Rio De Janeiro — Claims of there being a scientific consensus that genetically modified organisms (GMOs) are safe are misleading and misrepresentative with potentially dangerous effect on regulation of GMOs, says a group of scientists.
The statement was signed last week (21 October) by an international group of 93 scientists, academics and physicians, gathered under the umbrella of the European Network of Scientists for Social and Environmental Responsibility, a non-profit association.
Based on scientific articles and reviews that show contradictory data on the safety of GMOs to human health and the environment, they argue that claims of there being a consensus that GMOs are safe, presented by "GM seed developers and some scientists, commentators, and journalists", is "misleading and misrepresents the currently available scientific evidence and the broad diversity of opinion among scientists on this issue".
It could also encourage "a climate of complacency that could lead to a lack of regulatory and scientific rigour and appropriate caution, potentially endangering the health of humans, animals, and the environment".
Scientific research on GMO safety "has raised more questions than it has currently answered", they say, with results that are "nuanced, complex, often contradictory or inconclusive, confounded by researchers' choices, assumptions, and funding sources".
These decisions on the introduction of GM crops and food must involve wider society, they say, and not just "a narrow scientific debate and the currently unresolved biosafety research agendas".
"They should, however, be supported by strong scientific evidence on the long-term safety of GM crops and foods for human and animal health and the environment, obtained in a manner that is honest, ethical, rigorous, independent, transparent, and sufficiently diversified to compensate for bias," the statement concludes.
Brazilian agronomist Leonardo Melgarejo, one of the statement's signatories, says the group is worried about the worldwide increase of uncritical thinking and disregard for contradictory arguments over the safety of GMOs and it fears the impact this may have on regulation of GM crops and food.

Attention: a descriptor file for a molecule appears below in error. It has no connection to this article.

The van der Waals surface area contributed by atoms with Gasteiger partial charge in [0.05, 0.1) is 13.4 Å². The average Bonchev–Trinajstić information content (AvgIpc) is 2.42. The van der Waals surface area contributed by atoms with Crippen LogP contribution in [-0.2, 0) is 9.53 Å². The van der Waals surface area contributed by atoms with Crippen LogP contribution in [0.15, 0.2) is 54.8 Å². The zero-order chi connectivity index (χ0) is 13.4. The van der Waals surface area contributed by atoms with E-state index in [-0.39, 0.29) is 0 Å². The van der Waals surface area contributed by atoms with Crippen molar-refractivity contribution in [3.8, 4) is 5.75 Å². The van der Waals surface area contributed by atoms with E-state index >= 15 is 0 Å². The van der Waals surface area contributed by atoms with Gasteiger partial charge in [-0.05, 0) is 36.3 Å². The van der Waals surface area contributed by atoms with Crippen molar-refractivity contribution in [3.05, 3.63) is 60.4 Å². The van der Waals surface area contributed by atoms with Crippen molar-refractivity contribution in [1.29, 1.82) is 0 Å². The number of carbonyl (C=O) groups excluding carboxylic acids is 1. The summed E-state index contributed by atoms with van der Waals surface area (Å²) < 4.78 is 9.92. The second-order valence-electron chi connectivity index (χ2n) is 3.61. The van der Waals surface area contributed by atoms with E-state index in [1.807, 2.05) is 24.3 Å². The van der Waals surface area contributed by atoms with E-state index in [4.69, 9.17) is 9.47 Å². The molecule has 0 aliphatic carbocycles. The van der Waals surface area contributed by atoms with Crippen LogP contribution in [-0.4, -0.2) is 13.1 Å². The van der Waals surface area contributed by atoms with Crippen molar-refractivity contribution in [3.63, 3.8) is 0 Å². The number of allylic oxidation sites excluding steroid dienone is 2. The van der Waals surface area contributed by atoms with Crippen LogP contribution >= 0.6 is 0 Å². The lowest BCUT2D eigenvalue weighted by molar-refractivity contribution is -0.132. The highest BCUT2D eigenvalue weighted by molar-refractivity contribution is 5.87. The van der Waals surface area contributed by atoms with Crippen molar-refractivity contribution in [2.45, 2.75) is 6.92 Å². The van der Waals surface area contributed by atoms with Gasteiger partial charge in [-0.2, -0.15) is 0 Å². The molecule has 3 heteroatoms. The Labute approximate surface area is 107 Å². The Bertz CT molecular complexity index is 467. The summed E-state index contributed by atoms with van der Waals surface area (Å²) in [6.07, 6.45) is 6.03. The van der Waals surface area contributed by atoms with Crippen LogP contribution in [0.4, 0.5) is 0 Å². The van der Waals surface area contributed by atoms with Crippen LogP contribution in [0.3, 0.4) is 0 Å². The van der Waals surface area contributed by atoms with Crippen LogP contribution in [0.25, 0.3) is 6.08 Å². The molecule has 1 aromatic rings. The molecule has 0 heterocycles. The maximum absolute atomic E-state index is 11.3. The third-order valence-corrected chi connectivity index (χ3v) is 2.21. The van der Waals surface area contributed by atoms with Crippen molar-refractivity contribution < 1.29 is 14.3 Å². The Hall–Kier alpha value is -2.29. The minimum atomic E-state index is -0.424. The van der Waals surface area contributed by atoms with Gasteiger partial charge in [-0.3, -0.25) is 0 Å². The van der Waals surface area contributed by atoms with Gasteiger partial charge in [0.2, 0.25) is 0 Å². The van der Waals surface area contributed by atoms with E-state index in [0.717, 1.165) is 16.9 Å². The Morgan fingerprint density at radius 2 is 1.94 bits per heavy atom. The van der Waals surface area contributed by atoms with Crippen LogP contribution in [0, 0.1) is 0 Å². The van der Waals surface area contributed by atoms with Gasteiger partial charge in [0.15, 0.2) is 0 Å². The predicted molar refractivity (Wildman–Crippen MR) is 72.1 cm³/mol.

"We are concerned about decisions supported by simplified studies, produced by interested companies, where you cannot access the raw data, and with the great neglect [shown] to independent publications when these contradict arguments conveyed in marketing campaigns," says Melgarejo, who works for the Ministry of Agrarian Development in Brazil, one of the biggest GM crop producers in the world.
The authors of the statement claim that the lack of epidemiological studies investigating potential effects of GM food on human health makes it impossible to demonstrate the lack of harm.
"We need more detailed and long-term studies," says Melgarejo. He believes the statement could help to reposition the debate and decisions related to GMOs.
But Francisco Aragão, an agronomist at the Brazilian Agricultural Research Corporation (Embrapa), disagrees with the content of the statement and doubts it will have much effect on GMO policy decisions.
"Most scientists believe the biosafety protocols in which the regulatory agencies of organised countries rely on are rigorous - sometimes excessively rigorous, I would say - and feature robust data on the safety of the products tested. This is a consensus," says Aragão.
In his view, both the scientific literature and practice - GM products are already widely planted and consumed by the world's population - confirm the safety of GMOs.
Although Aragão welcomes the discussion over technology, he thinks that, in this case, the data presented by the group are not reliable enough to influence how GMOs are dealt with.
"Decisions can be reviewed at any time, provided there is a really strong fact. As we say, to make strong statements, you must have strong data. In this case, the claims are strong, but the data do not follow."